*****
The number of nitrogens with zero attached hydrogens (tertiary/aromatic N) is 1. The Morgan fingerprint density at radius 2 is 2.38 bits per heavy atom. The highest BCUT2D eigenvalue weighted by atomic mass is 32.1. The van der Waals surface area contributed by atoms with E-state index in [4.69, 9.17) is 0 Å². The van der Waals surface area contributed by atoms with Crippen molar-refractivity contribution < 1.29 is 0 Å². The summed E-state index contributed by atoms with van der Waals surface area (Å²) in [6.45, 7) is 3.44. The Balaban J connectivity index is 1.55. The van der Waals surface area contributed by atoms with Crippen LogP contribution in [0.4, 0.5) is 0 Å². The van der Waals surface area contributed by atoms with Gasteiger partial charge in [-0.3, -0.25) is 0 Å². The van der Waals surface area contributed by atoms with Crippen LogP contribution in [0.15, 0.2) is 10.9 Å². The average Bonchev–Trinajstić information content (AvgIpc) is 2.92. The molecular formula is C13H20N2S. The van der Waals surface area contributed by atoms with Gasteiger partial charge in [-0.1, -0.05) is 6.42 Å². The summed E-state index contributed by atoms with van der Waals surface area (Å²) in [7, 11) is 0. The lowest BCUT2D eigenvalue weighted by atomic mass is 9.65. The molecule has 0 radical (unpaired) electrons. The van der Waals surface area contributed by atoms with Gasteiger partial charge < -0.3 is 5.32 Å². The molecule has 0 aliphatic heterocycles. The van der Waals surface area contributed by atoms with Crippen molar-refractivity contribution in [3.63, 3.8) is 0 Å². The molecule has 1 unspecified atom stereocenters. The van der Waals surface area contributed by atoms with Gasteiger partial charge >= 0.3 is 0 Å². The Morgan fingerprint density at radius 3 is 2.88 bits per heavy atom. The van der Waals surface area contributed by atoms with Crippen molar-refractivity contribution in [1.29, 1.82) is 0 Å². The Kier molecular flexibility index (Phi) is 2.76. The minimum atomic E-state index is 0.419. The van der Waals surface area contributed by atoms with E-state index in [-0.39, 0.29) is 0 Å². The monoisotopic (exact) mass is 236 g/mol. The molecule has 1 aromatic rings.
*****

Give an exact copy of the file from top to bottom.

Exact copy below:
The number of nitrogens with zero attached hydrogens (tertiary/aromatic N) is 1. The Morgan fingerprint density at radius 2 is 2.38 bits per heavy atom. The highest BCUT2D eigenvalue weighted by atomic mass is 32.1. The van der Waals surface area contributed by atoms with E-state index in [4.69, 9.17) is 0 Å². The van der Waals surface area contributed by atoms with Crippen molar-refractivity contribution < 1.29 is 0 Å². The summed E-state index contributed by atoms with van der Waals surface area (Å²) in [6.45, 7) is 3.44. The Balaban J connectivity index is 1.55. The van der Waals surface area contributed by atoms with Crippen LogP contribution in [0.4, 0.5) is 0 Å². The van der Waals surface area contributed by atoms with Gasteiger partial charge in [-0.3, -0.25) is 0 Å². The van der Waals surface area contributed by atoms with Crippen LogP contribution in [0.15, 0.2) is 10.9 Å². The average Bonchev–Trinajstić information content (AvgIpc) is 2.92. The molecular formula is C13H20N2S. The van der Waals surface area contributed by atoms with Gasteiger partial charge in [-0.1, -0.05) is 6.42 Å². The summed E-state index contributed by atoms with van der Waals surface area (Å²) in [7, 11) is 0. The lowest BCUT2D eigenvalue weighted by atomic mass is 9.65. The molecule has 0 radical (unpaired) electrons. The van der Waals surface area contributed by atoms with Gasteiger partial charge < -0.3 is 5.32 Å². The molecule has 0 aliphatic heterocycles. The van der Waals surface area contributed by atoms with Crippen molar-refractivity contribution in [3.63, 3.8) is 0 Å². The molecule has 1 unspecified atom stereocenters. The van der Waals surface area contributed by atoms with Gasteiger partial charge >= 0.3 is 0 Å². The Morgan fingerprint density at radius 3 is 2.88 bits per heavy atom. The van der Waals surface area contributed by atoms with Crippen molar-refractivity contribution in [1.29, 1.82) is 0 Å². The Kier molecular flexibility index (Phi) is 2.76. The minimum atomic E-state index is 0.419. The van der Waals surface area contributed by atoms with E-state index in [-0.39, 0.29) is 0 Å². The monoisotopic (exact) mass is 236 g/mol. The molecule has 1 aromatic rings.